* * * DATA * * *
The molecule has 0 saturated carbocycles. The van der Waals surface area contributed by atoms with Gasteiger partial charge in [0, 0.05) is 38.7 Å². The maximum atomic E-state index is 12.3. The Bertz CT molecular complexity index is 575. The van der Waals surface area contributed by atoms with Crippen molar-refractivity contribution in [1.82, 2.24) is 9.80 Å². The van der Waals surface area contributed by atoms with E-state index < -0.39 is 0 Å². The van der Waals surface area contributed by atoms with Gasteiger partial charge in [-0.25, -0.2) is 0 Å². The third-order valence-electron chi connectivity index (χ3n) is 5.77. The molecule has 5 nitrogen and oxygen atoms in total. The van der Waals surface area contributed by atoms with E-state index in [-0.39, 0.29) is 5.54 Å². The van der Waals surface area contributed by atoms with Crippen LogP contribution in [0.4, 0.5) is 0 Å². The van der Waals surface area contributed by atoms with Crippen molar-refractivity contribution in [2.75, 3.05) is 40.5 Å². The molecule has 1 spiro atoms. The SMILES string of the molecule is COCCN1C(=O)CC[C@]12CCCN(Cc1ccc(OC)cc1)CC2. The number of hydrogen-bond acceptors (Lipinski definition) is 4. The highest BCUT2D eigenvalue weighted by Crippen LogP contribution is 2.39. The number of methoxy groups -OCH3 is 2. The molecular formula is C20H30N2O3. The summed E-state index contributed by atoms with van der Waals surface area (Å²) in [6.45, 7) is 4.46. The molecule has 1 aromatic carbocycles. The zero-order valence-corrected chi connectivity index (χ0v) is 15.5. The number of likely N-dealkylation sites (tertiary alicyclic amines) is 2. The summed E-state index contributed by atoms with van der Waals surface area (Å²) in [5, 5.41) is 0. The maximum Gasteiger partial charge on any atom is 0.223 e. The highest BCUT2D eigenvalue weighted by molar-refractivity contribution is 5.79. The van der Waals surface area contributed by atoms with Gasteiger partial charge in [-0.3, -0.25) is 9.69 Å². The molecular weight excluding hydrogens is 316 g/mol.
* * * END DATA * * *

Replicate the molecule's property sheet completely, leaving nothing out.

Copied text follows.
The molecule has 0 saturated carbocycles. The van der Waals surface area contributed by atoms with Gasteiger partial charge in [0, 0.05) is 38.7 Å². The maximum atomic E-state index is 12.3. The Bertz CT molecular complexity index is 575. The van der Waals surface area contributed by atoms with Crippen molar-refractivity contribution in [1.82, 2.24) is 9.80 Å². The van der Waals surface area contributed by atoms with E-state index < -0.39 is 0 Å². The van der Waals surface area contributed by atoms with Gasteiger partial charge in [-0.25, -0.2) is 0 Å². The third-order valence-electron chi connectivity index (χ3n) is 5.77. The molecule has 5 nitrogen and oxygen atoms in total. The van der Waals surface area contributed by atoms with E-state index in [-0.39, 0.29) is 5.54 Å². The van der Waals surface area contributed by atoms with Crippen LogP contribution in [0.4, 0.5) is 0 Å². The van der Waals surface area contributed by atoms with Crippen molar-refractivity contribution in [2.75, 3.05) is 40.5 Å². The molecule has 1 spiro atoms. The SMILES string of the molecule is COCCN1C(=O)CC[C@]12CCCN(Cc1ccc(OC)cc1)CC2. The number of hydrogen-bond acceptors (Lipinski definition) is 4. The highest BCUT2D eigenvalue weighted by Crippen LogP contribution is 2.39. The number of methoxy groups -OCH3 is 2. The molecular formula is C20H30N2O3. The summed E-state index contributed by atoms with van der Waals surface area (Å²) in [6.45, 7) is 4.46. The molecule has 1 aromatic carbocycles. The zero-order valence-corrected chi connectivity index (χ0v) is 15.5. The number of likely N-dealkylation sites (tertiary alicyclic amines) is 2. The summed E-state index contributed by atoms with van der Waals surface area (Å²) in [5, 5.41) is 0. The maximum Gasteiger partial charge on any atom is 0.223 e. The highest BCUT2D eigenvalue weighted by molar-refractivity contribution is 5.79. The van der Waals surface area contributed by atoms with Gasteiger partial charge in [-0.3, -0.25) is 9.69 Å². The molecular weight excluding hydrogens is 316 g/mol.